Ephesus, The Library of Celsus

Just a few yards from the brothel, baths and public latrine we follow the marble street to the great Library of Celsus. We descend a few steps into an elegant plaza. On the left, the masterful two-story facade of the library looms over us. A governor-general named C.Celsus willed 25,000 denarii for its construction and the honor of being entombed in it. The bible says that a denarius was equal to a day's wages for a common laborer. At $6.00 an hour low level worker would  earn about $48 per day in the US. At this rate, 25,000 denarii would be the equivalent of about $12 million dollars in our world. About enough to fund a decent library.

The library was erected in 135 AD. It is showing its age, but the sophisticated design, elegant pillars and stylish pediments would be a credit to any modern government building. Statues guard the portals into the building, symbolizing justice, and virtue. The portals face east to capture the morning sun so that scholars can work in the cool morning. It is estimated that it held 12,000 thousand scrolls. We can only guess at the accumulation of knowledge that was contained here. The guide says the Romans used the library for public records as well as literary and scientific documents. The library is important for a second reason. The existence of this library is proof that the Romans considered public libraries an important component of the cities they governed. The trademarks of Roman occupation include public baths, theaters, and libraries and you find these amenities in Roman cities throughout Europe. It is ironic to me that Romans are most noted for cruel, hateful and immoral things, yet, as we sift through the remains of their world, everywhere we turn we find  libraries, theaters and baths. It just seems so very civilized to me. When future generations sift through the remnants of our world, I wonder if it will seem as civilized.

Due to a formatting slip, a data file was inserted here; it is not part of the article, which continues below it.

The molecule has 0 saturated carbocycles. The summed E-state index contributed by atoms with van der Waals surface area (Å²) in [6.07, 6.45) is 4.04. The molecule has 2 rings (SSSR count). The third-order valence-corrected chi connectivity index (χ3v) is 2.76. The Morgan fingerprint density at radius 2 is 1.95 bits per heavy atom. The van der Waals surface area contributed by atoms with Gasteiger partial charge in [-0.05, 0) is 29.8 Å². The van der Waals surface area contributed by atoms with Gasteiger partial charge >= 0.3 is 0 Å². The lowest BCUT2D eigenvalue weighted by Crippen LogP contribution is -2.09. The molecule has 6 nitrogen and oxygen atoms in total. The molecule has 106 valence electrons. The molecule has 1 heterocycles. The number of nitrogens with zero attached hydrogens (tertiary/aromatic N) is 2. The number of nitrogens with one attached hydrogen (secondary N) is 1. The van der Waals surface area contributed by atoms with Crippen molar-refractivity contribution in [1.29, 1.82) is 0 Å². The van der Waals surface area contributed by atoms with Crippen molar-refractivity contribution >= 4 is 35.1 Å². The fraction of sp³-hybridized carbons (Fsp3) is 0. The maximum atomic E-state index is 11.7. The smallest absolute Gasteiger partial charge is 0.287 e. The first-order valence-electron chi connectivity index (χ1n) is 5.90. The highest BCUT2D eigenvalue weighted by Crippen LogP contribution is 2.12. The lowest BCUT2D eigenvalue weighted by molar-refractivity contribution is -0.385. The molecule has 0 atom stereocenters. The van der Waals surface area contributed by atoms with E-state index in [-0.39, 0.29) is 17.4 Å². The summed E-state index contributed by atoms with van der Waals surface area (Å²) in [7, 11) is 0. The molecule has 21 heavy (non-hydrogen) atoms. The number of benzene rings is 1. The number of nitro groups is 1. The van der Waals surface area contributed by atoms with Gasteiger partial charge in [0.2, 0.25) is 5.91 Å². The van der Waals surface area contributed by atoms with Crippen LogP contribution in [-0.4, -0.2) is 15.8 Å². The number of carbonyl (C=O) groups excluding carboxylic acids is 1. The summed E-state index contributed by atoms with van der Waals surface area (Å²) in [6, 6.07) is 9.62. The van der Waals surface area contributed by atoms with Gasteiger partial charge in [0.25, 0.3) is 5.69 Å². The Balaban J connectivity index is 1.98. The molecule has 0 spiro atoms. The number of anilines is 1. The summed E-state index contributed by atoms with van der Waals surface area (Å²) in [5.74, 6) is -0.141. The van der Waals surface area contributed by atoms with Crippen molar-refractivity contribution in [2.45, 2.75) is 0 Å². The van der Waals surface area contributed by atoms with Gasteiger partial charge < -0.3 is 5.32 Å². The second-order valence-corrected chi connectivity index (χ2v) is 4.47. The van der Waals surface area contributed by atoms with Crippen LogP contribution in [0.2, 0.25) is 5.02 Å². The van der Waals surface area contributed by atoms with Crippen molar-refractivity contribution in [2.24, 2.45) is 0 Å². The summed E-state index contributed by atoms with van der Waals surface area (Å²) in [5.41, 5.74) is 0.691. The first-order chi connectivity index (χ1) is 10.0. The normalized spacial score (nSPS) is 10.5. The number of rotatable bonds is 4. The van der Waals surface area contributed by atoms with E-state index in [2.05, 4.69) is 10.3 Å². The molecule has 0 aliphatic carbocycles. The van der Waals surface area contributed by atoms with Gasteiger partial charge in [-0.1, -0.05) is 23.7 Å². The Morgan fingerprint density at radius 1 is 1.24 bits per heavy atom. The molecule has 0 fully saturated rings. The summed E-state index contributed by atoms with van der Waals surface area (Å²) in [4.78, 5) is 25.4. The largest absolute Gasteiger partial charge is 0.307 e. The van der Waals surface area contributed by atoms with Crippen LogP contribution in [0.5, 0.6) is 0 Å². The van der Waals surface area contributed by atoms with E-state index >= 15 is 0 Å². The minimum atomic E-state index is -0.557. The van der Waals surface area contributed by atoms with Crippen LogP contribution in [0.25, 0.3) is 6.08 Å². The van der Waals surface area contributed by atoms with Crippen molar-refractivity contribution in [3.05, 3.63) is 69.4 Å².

I had to laugh at the newspaper headline today, "Obama Stresses Need For War at Peace Conference."
It sounds like something out of Julius Caesar's "Gallic Wars."

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